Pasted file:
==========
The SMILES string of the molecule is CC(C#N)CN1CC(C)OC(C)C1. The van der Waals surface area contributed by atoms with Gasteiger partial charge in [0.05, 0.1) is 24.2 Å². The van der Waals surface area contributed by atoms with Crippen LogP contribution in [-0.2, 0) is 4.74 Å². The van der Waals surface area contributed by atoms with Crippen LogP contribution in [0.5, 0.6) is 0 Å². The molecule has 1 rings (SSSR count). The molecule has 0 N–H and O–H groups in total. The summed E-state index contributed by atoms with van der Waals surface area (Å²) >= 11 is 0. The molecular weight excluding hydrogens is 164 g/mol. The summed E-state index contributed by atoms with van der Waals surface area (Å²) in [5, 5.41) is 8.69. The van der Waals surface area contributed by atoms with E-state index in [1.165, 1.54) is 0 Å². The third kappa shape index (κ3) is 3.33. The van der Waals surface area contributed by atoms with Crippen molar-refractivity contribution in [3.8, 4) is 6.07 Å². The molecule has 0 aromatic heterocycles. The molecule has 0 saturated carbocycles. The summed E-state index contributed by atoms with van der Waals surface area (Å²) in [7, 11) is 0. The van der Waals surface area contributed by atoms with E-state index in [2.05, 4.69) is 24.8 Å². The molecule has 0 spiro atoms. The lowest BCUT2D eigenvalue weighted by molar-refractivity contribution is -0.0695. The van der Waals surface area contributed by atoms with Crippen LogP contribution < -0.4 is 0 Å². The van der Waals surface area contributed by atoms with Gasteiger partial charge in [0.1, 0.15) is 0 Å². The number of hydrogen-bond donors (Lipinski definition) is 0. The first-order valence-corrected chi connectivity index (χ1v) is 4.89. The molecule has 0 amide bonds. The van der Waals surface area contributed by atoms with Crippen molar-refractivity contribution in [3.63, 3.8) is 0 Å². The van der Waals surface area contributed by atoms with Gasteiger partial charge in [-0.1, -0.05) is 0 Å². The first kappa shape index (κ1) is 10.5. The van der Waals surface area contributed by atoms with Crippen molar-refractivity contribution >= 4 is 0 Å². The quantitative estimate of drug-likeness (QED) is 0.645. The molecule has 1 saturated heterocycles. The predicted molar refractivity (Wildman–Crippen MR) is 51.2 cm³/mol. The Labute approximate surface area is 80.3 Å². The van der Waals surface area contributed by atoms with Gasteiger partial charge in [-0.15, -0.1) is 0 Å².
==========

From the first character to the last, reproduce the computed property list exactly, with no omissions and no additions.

The SMILES string of the molecule is CC(C#N)CN1CC(C)OC(C)C1. The van der Waals surface area contributed by atoms with Gasteiger partial charge in [0.05, 0.1) is 24.2 Å². The van der Waals surface area contributed by atoms with Crippen LogP contribution in [-0.2, 0) is 4.74 Å². The van der Waals surface area contributed by atoms with Crippen LogP contribution in [0.5, 0.6) is 0 Å². The molecule has 1 rings (SSSR count). The molecule has 0 N–H and O–H groups in total. The summed E-state index contributed by atoms with van der Waals surface area (Å²) >= 11 is 0. The molecular weight excluding hydrogens is 164 g/mol. The summed E-state index contributed by atoms with van der Waals surface area (Å²) in [5, 5.41) is 8.69. The van der Waals surface area contributed by atoms with E-state index in [1.165, 1.54) is 0 Å². The third kappa shape index (κ3) is 3.33. The van der Waals surface area contributed by atoms with Crippen molar-refractivity contribution in [3.8, 4) is 6.07 Å². The molecule has 0 aromatic heterocycles. The molecule has 0 saturated carbocycles. The summed E-state index contributed by atoms with van der Waals surface area (Å²) in [7, 11) is 0. The van der Waals surface area contributed by atoms with E-state index in [2.05, 4.69) is 24.8 Å². The molecule has 0 spiro atoms. The lowest BCUT2D eigenvalue weighted by molar-refractivity contribution is -0.0695. The van der Waals surface area contributed by atoms with Crippen LogP contribution < -0.4 is 0 Å². The van der Waals surface area contributed by atoms with Gasteiger partial charge in [0.1, 0.15) is 0 Å². The number of hydrogen-bond donors (Lipinski definition) is 0. The first-order valence-corrected chi connectivity index (χ1v) is 4.89. The molecule has 0 amide bonds. The van der Waals surface area contributed by atoms with Crippen molar-refractivity contribution in [3.63, 3.8) is 0 Å². The van der Waals surface area contributed by atoms with Gasteiger partial charge in [-0.1, -0.05) is 0 Å². The first kappa shape index (κ1) is 10.5. The van der Waals surface area contributed by atoms with Crippen molar-refractivity contribution >= 4 is 0 Å². The quantitative estimate of drug-likeness (QED) is 0.645. The molecule has 1 saturated heterocycles. The predicted molar refractivity (Wildman–Crippen MR) is 51.2 cm³/mol. The Labute approximate surface area is 80.3 Å². The van der Waals surface area contributed by atoms with Gasteiger partial charge in [-0.15, -0.1) is 0 Å².